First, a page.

Welcome to the Treehouse Community

Want to collaborate on code errors? Have bugs you need feedback on? Looking for an extra set of eyes on your latest project? Get support with fellow developers, designers, and programmers of all backgrounds and skill levels here with the Treehouse Community! While you're at it, check out some resources Treehouse students have shared here.

Looking to learn something new?

Treehouse offers a seven day free trial for new students. Get access to thousands of hours of content and join thousands of Treehouse students and alumni in the community today.

Start your free trial


Storing data from form elements

Hey everyone,

What's the best way to store data from html form elements? Do I need a database like SQL running on the same server as my site, or can I export labeled form data via email or text file?

Any tips or best practices are appreciated.


3 Answers

Chris Dziewa
Chris Dziewa
17,781 Points

Reid, it depends what you would like to do with the data. If you keep going in the PHP courses, Randy will explain how to send the data in the $_POST variable. In general, I don't think you would want a public facing form connecting to your database, unless of course you were creating a user registration/login system, then there is a lot involved including sanitizing input (should be used for regular forms anyway-just more important when involving databases) and hashing or encrypting data for security concerns.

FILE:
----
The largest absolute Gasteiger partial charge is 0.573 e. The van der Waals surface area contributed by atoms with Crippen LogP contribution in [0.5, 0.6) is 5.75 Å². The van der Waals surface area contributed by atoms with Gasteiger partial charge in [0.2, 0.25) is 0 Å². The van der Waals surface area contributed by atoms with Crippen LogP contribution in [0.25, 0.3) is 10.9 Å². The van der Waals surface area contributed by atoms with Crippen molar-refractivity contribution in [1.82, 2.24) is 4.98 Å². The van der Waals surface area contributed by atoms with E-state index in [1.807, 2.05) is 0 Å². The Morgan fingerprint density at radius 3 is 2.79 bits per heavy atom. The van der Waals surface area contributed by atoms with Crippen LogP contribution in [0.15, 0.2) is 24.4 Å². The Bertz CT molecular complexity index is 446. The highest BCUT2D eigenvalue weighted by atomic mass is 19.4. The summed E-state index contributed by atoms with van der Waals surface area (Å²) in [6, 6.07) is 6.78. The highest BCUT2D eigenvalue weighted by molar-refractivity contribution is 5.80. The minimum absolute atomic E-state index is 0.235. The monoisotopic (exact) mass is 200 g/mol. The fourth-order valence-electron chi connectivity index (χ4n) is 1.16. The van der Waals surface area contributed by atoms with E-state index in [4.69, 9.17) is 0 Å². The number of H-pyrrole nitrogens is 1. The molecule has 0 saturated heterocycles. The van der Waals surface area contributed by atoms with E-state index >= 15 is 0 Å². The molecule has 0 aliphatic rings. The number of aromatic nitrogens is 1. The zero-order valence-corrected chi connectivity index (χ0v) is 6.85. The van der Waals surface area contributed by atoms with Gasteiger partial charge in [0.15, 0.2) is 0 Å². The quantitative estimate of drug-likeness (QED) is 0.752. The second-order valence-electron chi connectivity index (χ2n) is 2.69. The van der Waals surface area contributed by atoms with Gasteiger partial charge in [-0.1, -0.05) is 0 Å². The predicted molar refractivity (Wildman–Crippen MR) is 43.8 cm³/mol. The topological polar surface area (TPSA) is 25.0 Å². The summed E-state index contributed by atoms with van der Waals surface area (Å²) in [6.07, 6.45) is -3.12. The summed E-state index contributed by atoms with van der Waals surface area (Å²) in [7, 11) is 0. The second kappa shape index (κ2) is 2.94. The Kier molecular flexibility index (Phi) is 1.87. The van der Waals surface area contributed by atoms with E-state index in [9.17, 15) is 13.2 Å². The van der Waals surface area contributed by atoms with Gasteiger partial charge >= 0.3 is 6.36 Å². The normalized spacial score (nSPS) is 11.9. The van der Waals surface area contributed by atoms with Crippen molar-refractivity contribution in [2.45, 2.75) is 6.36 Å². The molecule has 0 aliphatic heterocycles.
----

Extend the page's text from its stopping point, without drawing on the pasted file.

If all you want to do is use the information to send an email, you could do this with the $_POST variable.

I'll be checking out the PHP courses today. Thanks, Chris!

What about collecting private data and populating a database of some sort? For a contact form, your answer is great. For capturing data from potential clients, I'd like to keep everything hidden.

Chris Dziewa
Chris Dziewa
17,781 Points

I guess it comes down to what would you like to do with the data once you have it? The post variable will allow you to use the $_POST variable for email plugins to send yourself data. This isn't shown on the page, though I'm sure there are ways to sniff the information from the server if someone really knew what they were doing.

I'm not familiar with authorization in PHP but in Ruby on Rsils you can actually use gem addons like devise for having user registration and logins. Once that person has been granted access, you could allow them privileges. If you want to make your own authorization system, learn about hashing data for database storage as well as hash salts.

I'm sure there must be some type of authorization capabilities in PHP and maybe using a PHP framework could expedite making such a system. In the third course of PHP, databases are used, but only to retrieve information that was stored when the database was created.

I think you may enjoy Ruby once you have finished the PHP track. Also, I learned about hashing and creating salts from Udacity though it requires you to learn Python which is very similar to Ruby. Hope this points you in the right direction!